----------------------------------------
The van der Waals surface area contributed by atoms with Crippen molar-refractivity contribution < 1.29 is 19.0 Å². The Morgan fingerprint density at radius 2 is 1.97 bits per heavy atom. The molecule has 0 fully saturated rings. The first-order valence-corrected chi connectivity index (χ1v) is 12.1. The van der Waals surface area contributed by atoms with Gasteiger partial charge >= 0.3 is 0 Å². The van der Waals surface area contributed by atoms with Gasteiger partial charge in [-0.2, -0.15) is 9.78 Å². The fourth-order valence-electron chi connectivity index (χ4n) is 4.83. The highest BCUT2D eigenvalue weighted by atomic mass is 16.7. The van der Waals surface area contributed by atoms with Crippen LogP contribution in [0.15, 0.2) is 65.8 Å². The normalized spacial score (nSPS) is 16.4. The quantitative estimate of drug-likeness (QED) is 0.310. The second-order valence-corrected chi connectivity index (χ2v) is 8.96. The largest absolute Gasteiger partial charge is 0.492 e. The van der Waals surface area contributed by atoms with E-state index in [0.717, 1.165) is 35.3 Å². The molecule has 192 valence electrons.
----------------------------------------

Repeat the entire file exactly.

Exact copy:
The van der Waals surface area contributed by atoms with Crippen molar-refractivity contribution < 1.29 is 19.0 Å². The Morgan fingerprint density at radius 2 is 1.97 bits per heavy atom. The molecule has 0 fully saturated rings. The first-order valence-corrected chi connectivity index (χ1v) is 12.1. The van der Waals surface area contributed by atoms with Gasteiger partial charge >= 0.3 is 0 Å². The van der Waals surface area contributed by atoms with Gasteiger partial charge in [-0.2, -0.15) is 9.78 Å². The fourth-order valence-electron chi connectivity index (χ4n) is 4.83. The highest BCUT2D eigenvalue weighted by atomic mass is 16.7. The van der Waals surface area contributed by atoms with Crippen LogP contribution in [0.15, 0.2) is 65.8 Å². The normalized spacial score (nSPS) is 16.4. The quantitative estimate of drug-likeness (QED) is 0.310. The second-order valence-corrected chi connectivity index (χ2v) is 8.96. The largest absolute Gasteiger partial charge is 0.492 e. The van der Waals surface area contributed by atoms with E-state index in [0.717, 1.165) is 35.3 Å². The molecule has 192 valence electrons.